Last week, the defense attorneys for James Holmes, the young man who killed and shot 12 people in an Aurora, Colorado movie theater, opened their defense by saying their client was legally insane, and thus should not be held accountable for his crime.

Although Holmes did seek psychiatric treatment before his rampage, he stopped seeing his psychiatrist just a few weeks before he entered a crowded theater armed to the teeth.

Like very other type of illness, mental illness does not fit into one convenient package. There are different types and severity of illnesses, from depression and anxiety to bipolar disorders and schizophrenia. All of these illnesses can be managed with the right medication and therapy.

And you might be surprised to know how many famous people suffered from some type of mental illness, whether it’s NFL great Terry Bradshaw or Winston Churchill.

Would you describe them as mentally unstable?

According to the Centers for Disease Control, stigma regarding mental illness is getting better but still has a long way to go. Their own research shows:

  • Most adults with mental health symptoms (78%) and without mental health symptoms (89%) agreed that treatment can help persons with mental illness lead normal lives.
  • 57% of all adults believed that people are caring and sympathetic to persons with mental illness.
  • Only 25% of adults with mental health symptoms believed that people are caring and sympathetic to persons with mental illness.

A couple of years ago, I was interviewed by Maine Public Radio about my mental illness. “No one would know I have a mental illness unless I chose to tell them,” I told the reporter. (Listen to the interview here)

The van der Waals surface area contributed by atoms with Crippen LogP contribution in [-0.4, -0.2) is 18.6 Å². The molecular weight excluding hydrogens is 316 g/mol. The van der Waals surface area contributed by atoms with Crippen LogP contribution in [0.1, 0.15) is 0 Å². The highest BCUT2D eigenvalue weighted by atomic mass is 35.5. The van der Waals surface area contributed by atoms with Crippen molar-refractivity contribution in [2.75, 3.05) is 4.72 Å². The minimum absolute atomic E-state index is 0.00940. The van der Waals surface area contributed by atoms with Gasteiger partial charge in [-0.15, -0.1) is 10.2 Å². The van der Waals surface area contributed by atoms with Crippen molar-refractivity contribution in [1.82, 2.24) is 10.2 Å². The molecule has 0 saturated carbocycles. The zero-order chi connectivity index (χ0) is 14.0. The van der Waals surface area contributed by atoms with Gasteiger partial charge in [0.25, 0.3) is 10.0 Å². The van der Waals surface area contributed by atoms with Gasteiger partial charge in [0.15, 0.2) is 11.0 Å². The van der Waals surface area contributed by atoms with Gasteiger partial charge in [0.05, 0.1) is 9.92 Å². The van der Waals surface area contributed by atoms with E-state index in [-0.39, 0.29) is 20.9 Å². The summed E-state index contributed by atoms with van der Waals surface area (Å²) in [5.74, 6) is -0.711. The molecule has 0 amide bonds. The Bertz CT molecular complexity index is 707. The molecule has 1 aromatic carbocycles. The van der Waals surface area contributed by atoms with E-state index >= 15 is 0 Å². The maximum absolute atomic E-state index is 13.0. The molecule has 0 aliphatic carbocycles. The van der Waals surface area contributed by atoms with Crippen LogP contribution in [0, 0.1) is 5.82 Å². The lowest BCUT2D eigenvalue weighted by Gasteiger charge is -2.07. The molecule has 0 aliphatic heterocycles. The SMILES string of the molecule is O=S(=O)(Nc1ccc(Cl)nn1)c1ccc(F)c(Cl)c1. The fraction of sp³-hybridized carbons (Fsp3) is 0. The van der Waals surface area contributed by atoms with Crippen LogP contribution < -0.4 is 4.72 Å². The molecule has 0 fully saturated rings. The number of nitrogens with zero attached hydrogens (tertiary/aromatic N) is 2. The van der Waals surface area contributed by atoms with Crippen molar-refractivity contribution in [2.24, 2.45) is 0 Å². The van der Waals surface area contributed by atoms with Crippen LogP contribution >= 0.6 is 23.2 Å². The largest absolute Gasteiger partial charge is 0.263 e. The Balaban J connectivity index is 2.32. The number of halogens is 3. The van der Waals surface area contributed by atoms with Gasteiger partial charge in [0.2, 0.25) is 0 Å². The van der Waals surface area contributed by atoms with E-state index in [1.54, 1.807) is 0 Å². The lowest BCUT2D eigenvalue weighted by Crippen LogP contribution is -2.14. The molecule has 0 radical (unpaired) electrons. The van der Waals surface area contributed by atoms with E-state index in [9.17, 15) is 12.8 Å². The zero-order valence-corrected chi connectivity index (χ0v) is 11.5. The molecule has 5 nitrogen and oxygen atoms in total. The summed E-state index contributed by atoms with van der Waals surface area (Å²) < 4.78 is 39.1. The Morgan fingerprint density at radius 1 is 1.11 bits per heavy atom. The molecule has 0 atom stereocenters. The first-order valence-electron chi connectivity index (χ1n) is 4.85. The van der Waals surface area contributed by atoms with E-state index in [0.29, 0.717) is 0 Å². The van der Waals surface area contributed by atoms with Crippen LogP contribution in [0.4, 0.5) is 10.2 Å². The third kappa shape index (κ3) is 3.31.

The people who really know me would agree: having a mental illness is not synonymous with being unstable.

When U.S. Senator Thomas Eagleton was selected as George McGovern’s running mate for the 1972 presidential election, he kept his mental illness a secret. But once it was discovered that Eagleton had been treated for depression, McGovern dropped him from the ticket like a hot potato.

I’d like to believe that we have made some progress since then.

Maybe. Maybe not.

Take Five

LePageMy wife, Governor Paul Lepage, Bill Nemitz, a charity auction and the in-patient psychiatric unit at Maine Medical Center.

How did these random things become connected last week, causing a bit of a stir on my Facebook page last night?

Let’s start at the top.

Last week, just days before the election, Governor Paul LePage joked that Portland Press Herald columnist Bill Nemitz should be placed on a “suicide watch,” speculating that he was going to win his re-election bid and his nemesis might jump off the Penobscot Narrows Bridge as a result.

Boom! Instant controversy. Once again, the governor found himself in familiar territory with his foot in his mouth.

The governor’s critics (Democrats) went wild, talking about how insensitive the governor is to issues regarding mental illness.

Reportedly, some people who have lost loved ones to suicide were also  angry and upset about the remarks.

Other folks (Republicans) said the governor was joking and the comment was no big deal, pointing out that many in society make lighthearted jokes on similar topics.

Stop and think if you have ever said “I’m going crazy.” “That is a crazy idea.” “That guy is a nut job.” Have you ever laughed when hearing a joke about hearing voices? Late night talk show hosts had plenty of fodder more than a decade ago when actress Margot Kidder was found partially clothed, hiding in the bushes of an LA suburb.

The subject of mental illness makes us nervous. We laugh about it as a relief valve for our own anxiety and fear. But can you take it too far?

Who’s saying what

My wife  has multiple sclerosis. It is a progressive illness with no cure. She often makes jokes about her illness, speculating about when she will need a wheelchair and telling me we will need to completely renovate our home to accommodate her decreasing mobility. She laughs about these very real topics, appearing on the surface light-hearted.

Her jokes about MS really bother me. They trigger a rush of feelings and incredible anxiety. I know that her jokes are just part of her coping methods, but still I cringe when she talks about putting “bling” on her cane.